I try to keep concentrate on gun issues, but every now and again, I have to expand the blog's horizons. I'm here at work and I was doing some morning news reading (don't tell the boss).
I read an article in the New York Times that discussed the affect more immigration enforcement was having on a large meatpacking plant in North Carolina. The author is Stephen Greenhouse and he laments the impact this enforcement has had on the employer and the illegal immigrants.
Greenhouse tells us sob-stories about Hispanic themed stores having less business, about a woman whose husband is facing deportation, about how illegal aliens may have helped formed unions, and about how they were harder workers than Americans who replaced them.
I don't know about the work ethic part of it, but the article mentions a lot of good news couched as bad news. Here's an example, "Some companies have reluctantly raised wages to attract new workers following raids at their plants." The key words here are "reluctantly" and "following raids." The good news is that companies raised their wages. I thought this was a good thing.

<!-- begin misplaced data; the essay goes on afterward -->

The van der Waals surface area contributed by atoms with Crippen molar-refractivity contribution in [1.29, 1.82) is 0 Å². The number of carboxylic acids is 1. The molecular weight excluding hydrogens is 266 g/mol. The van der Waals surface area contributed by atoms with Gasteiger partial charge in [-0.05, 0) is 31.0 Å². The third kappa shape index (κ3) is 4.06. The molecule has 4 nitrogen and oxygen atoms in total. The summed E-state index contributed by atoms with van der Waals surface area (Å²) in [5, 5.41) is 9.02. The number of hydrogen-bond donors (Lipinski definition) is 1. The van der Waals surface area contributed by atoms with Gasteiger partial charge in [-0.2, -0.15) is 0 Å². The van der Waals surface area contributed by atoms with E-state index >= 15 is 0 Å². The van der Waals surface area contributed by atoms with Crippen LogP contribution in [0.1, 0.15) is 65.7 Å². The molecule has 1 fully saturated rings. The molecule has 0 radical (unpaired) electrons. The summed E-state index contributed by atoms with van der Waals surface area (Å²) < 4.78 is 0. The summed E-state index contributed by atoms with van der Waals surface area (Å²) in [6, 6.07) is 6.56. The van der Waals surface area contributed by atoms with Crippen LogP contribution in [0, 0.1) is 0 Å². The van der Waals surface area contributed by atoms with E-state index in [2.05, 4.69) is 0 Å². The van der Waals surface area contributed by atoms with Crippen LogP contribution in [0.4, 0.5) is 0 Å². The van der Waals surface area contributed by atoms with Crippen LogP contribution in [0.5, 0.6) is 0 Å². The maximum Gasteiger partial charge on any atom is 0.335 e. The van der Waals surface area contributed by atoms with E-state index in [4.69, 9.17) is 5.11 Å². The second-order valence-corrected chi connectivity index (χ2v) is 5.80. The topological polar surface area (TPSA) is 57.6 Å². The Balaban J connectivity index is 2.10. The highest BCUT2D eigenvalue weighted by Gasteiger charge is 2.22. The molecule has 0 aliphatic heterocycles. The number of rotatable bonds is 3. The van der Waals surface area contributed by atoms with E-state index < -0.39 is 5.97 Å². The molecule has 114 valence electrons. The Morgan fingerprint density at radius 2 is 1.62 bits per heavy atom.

Greenhouse goes on to complain about a woman who now works at the meatpacker and faces a long commute in a company van (she pays a weekly amount to ride it). I don't like my long commute, but this woman more than doubled her hourly wage. That's not a bad thing. Further, Greenhouse had to admit that the plant has hired more black people to replace the illegal immigrants.
The plant has a high turnover rate and new employees complain of sore muscles. But, there's no guarantee that work will be easy or even rewarding. Someone must do the mind-numbing hard work and we all can't get paid to discuss Jacobean poetry.
I am amazed that a New York Times writer could try to turn good news into bad (that's called sarcasm people).